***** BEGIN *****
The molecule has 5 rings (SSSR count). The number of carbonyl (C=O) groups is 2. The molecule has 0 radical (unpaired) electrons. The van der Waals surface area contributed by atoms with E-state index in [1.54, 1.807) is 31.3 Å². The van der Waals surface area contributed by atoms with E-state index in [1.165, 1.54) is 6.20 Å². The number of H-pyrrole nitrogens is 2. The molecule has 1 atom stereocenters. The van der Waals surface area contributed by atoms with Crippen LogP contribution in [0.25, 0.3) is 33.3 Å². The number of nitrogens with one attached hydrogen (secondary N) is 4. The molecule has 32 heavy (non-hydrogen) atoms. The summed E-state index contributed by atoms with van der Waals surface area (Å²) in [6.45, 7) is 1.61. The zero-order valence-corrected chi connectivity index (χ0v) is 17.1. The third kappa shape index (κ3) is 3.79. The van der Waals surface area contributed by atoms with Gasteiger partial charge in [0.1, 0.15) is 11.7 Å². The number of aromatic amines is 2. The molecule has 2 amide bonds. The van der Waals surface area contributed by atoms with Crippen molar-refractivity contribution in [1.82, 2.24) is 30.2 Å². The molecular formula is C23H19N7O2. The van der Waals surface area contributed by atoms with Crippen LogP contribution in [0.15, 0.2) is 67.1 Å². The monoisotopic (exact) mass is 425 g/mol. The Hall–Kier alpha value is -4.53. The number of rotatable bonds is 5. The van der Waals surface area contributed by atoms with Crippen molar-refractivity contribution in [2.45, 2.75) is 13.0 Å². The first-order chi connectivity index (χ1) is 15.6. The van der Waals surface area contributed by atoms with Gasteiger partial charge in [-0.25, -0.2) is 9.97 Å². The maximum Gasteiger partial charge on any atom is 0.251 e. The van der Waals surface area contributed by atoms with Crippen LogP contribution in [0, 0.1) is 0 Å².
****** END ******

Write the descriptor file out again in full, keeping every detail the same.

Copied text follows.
The molecule has 5 rings (SSSR count). The number of carbonyl (C=O) groups is 2. The molecule has 0 radical (unpaired) electrons. The van der Waals surface area contributed by atoms with E-state index in [1.54, 1.807) is 31.3 Å². The van der Waals surface area contributed by atoms with E-state index in [1.165, 1.54) is 6.20 Å². The number of H-pyrrole nitrogens is 2. The molecule has 1 atom stereocenters. The van der Waals surface area contributed by atoms with Crippen LogP contribution in [0.25, 0.3) is 33.3 Å². The number of nitrogens with one attached hydrogen (secondary N) is 4. The molecule has 32 heavy (non-hydrogen) atoms. The summed E-state index contributed by atoms with van der Waals surface area (Å²) in [6.45, 7) is 1.61. The zero-order valence-corrected chi connectivity index (χ0v) is 17.1. The third kappa shape index (κ3) is 3.79. The van der Waals surface area contributed by atoms with Gasteiger partial charge in [0.1, 0.15) is 11.7 Å². The number of aromatic amines is 2. The molecule has 2 amide bonds. The van der Waals surface area contributed by atoms with Crippen molar-refractivity contribution in [1.82, 2.24) is 30.2 Å². The molecular formula is C23H19N7O2. The van der Waals surface area contributed by atoms with Crippen LogP contribution in [0.15, 0.2) is 67.1 Å². The monoisotopic (exact) mass is 425 g/mol. The Hall–Kier alpha value is -4.53. The number of rotatable bonds is 5. The van der Waals surface area contributed by atoms with Crippen molar-refractivity contribution in [2.45, 2.75) is 13.0 Å². The first-order chi connectivity index (χ1) is 15.6. The van der Waals surface area contributed by atoms with Gasteiger partial charge in [-0.25, -0.2) is 9.97 Å². The maximum Gasteiger partial charge on any atom is 0.251 e. The van der Waals surface area contributed by atoms with Crippen LogP contribution in [0, 0.1) is 0 Å².